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Still Blown 30 Years Later: An Exclusive Interview With STEVE WHITEMAN Of KIX

By Ruben Mosqueda, Contibutor
Thursday, August 23, 2018 @ 1:14 PM


"I can't tell you how liberating it is for us to write songs together as band, rather than have one guy who oversees everything."

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Photo Credits To Mark Weiss And Mike Morgan, Respectively

“I give the local fans all the credit, the fact that they, along with all the rest of the fans, turn out year in year out to watch us headline a set,” reflects KIX frontman Steve Whiteman on the band’s standing slot on Maryland’s yearly M3 festival. He goes on to say, “The promoter has also been very supportive to allow us to get out in front of 15,000 people to do a headlining set too, we’re just so grateful.” Whiteman spoke to KNAC.COM about KIX’s remixed and remastered edition of Blow My Fuse, which celebrates its 30th anniversary in 2018; the new expanded edition is titled Fuse 30 Reblown. The album has been remixed by Beau Hill who has worked with KIX before, having produced their 1985 album Midnight Dynamite. Fuse 30 Reblown is set for release on September 21st via Loud & Proud.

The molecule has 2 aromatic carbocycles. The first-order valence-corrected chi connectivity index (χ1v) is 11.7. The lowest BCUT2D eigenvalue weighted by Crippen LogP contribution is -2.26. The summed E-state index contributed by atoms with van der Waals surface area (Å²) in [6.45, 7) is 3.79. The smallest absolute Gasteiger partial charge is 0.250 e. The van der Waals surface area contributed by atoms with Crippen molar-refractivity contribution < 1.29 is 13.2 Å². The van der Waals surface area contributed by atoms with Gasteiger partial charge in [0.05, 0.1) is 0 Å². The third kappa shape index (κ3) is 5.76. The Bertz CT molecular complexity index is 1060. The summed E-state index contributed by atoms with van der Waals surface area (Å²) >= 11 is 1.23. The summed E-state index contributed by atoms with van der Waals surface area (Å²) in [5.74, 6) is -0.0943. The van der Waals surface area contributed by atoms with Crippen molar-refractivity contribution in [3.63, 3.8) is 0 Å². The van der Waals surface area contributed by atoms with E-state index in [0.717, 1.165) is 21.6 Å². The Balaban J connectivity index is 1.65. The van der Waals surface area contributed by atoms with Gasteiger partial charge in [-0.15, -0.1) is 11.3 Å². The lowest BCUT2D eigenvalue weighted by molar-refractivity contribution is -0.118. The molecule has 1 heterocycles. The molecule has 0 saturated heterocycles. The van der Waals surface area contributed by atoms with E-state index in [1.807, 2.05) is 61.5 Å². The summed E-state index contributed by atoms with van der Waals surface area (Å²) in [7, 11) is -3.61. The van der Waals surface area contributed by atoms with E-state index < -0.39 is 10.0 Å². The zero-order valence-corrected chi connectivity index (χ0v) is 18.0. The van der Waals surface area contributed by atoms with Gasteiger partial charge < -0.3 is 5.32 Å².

KNAC.COM: You're celebrating the 30th anniversary of Blow My Fuse with a remixed and remastered deluxe edition titled; Fuse 30 Reblown.

Steve Whiteman: That’s right! It’s set for release on September 21st. It was our current bass player Mark Schenker, who suggested we do something to commemorate the anniversary of ‘Blow My Fuse.’ The record label started asking us of we were interested getting started on a new record. It was Mark that brought up the idea that we remaster the record, put it out there and do a campaign for it. We thought that was an excellent idea, we put our heads together alone with our label Loud & Proud and we got to work. We’ve been playing the record in its entirety over the course of the past couple of months to honor the biggest record of our career. KNAC.COM: Blow My Fuse was the first KIX record I ever bought.